Search the FAQ Archives

3 - A - B - C - D - E - F - G - H - I - J - K - L - M
N - O - P - Q - R - S - T - U - V - W - X - Y - Z
faqs.org - Internet FAQ Archives

soc.culture.jewish FAQ: Miscellaneous and References (11/12)
Section - Question 19.4: What do all those abbreviations like Z"L mean?

( Single Page )
[ Usenet FAQs | Web FAQs | Documents | RFC Index | Business Photos and Profiles ]


Top Document: soc.culture.jewish FAQ: Miscellaneous and References (11/12)
Previous Document: Question 19.3: What are some common Hebrew and Yiddish phrases I see on SCJ?
Next Document: Question 19.5: Is "shvartze" offensive? Is "goyim" offensive?
See reader questions & answers on this topic! - Help others by sharing your knowledge
                                  Answer:
   
   Those abbreviation are shorthand for common Hebrew phrases. Here are
   some of the most common ones:
   
   A"H 
          (Alav (Male), Aleha (Female) Hashalom)
          
          + For any deceased Jew.
          + Translation: Peace Be Upon Him/Her
          + Sometimes written as PBUH, generally by Muslims.
            
   Admo"r 
          (Adonainu, Morainu, VeRabbeinu)
          
          + Translation: Our Master, Our Teacher, and Our Rebbe
          + Honorific title given to scholarly leaders of a Jewish
            community, "R' Ploni Almoni, SHLITA, Admor of Chelm.")
          + This is usually a specifically Hassidic term.
            
   AMUSh 
          (Ad Maia Veesrim Shana)
          
          + Translation: [He/She should live] for 120 years
          + Used for salutations in correspondence: "Dear Ploni AMU"Sh"
            
   B"H 
          (Baruch Hashem)
          
          + Translation: Blessed be G-d (occasionally) (B'Ezras/Ezer
            Hashem)
          + Translation: With G-d's help (i.e. at top of papers,
            sometimes with an ayin following the beis)
            
   B"N 
          (B'li Neder)
          
          + Translation: Without taking a vow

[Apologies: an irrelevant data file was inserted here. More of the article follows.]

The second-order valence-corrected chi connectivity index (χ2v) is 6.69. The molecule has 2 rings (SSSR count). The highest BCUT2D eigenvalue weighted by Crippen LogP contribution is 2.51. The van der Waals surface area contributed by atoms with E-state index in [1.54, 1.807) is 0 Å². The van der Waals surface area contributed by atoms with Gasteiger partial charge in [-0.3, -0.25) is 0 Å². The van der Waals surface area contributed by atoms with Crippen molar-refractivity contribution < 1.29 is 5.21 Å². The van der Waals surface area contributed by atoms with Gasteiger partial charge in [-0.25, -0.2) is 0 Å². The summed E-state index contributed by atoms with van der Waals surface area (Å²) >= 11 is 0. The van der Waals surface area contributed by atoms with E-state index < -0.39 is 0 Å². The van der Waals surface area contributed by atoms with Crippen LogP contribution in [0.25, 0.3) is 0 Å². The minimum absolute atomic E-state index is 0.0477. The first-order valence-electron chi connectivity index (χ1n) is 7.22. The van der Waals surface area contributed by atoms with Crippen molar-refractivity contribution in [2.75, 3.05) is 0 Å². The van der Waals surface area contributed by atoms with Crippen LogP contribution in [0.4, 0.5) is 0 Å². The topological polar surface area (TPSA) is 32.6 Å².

+ Used after a promise, since failure to fulfill a promise is a
            serious violation of Jewish law. For example, "I'll check
            that reference tomorrow, B"N." (i.e., if I forget, I don't
            want to be liable under Jewish law).
            
   BLA"H 
          (B'li Ayin Hara) or (K'ain Ayin Hara)
          
          + Translation: "without the 'evil eye'"
          + Meaning: "I'm saying this without hubris"
          + Often pronounced Kanaina horo (Yiddish)
            
   BS"D 
          (B'siyata d'shmaya) (Aramaic)
          
          + Translation: With the help of heaven (common)
            
   HY"D 
          (Hashem Yikom Damo[am])
          
          + For martyred Jews.
          + Translation: Hashem will avenge his[their] Blood
            
   IY"H, IYH 
          (Im Yirtzeh Hashem)
          
          + Translation: If it be G-d's will (very common)
          + Used for referring to future actions: "I'll see you tomorrow
            IY"H."
            
   N"E 
          (Nishmaso(male)/Nishmasa(Female) b'Eden)
          
          + Translation: His/Her soul should be in Eden/paradise
            
   R'
          (Rabbi)
          
   ShLIT"A 
          (SHe'yikhye Lirot Yamim Tovim ve'Arukim)
          
          + Used for living prominent Jewish scholars.
          + Translation: That he/she should live to see good and full
            days (long life)
            
   YM"SH,Y'Sh,Y"ShU 
          (Yemach Shmo Vezichro)
          
          + For deceased enemies of the Jewish people
          + Translation: May his name be wiped out (YH"SH, Y'Sh); May his
            name and memory be wiped out (Y'Shu)
            
   Z"L 
          (Zichrono Livrocho)
          
          + For deceased prominent Jewish scholars.
          + Translation: Of Blessed Memory
          + Sometimes written as OBM
            
   ZT"L 
          (Zecher Tzadik Livrocho)
          
          + For deceased prominent Jewish scholars.
          + Translation: The Memory of the Righteous is a Blessing

User Contributions:

Comment about this article, ask questions, or add new information about this topic:

CAPTCHA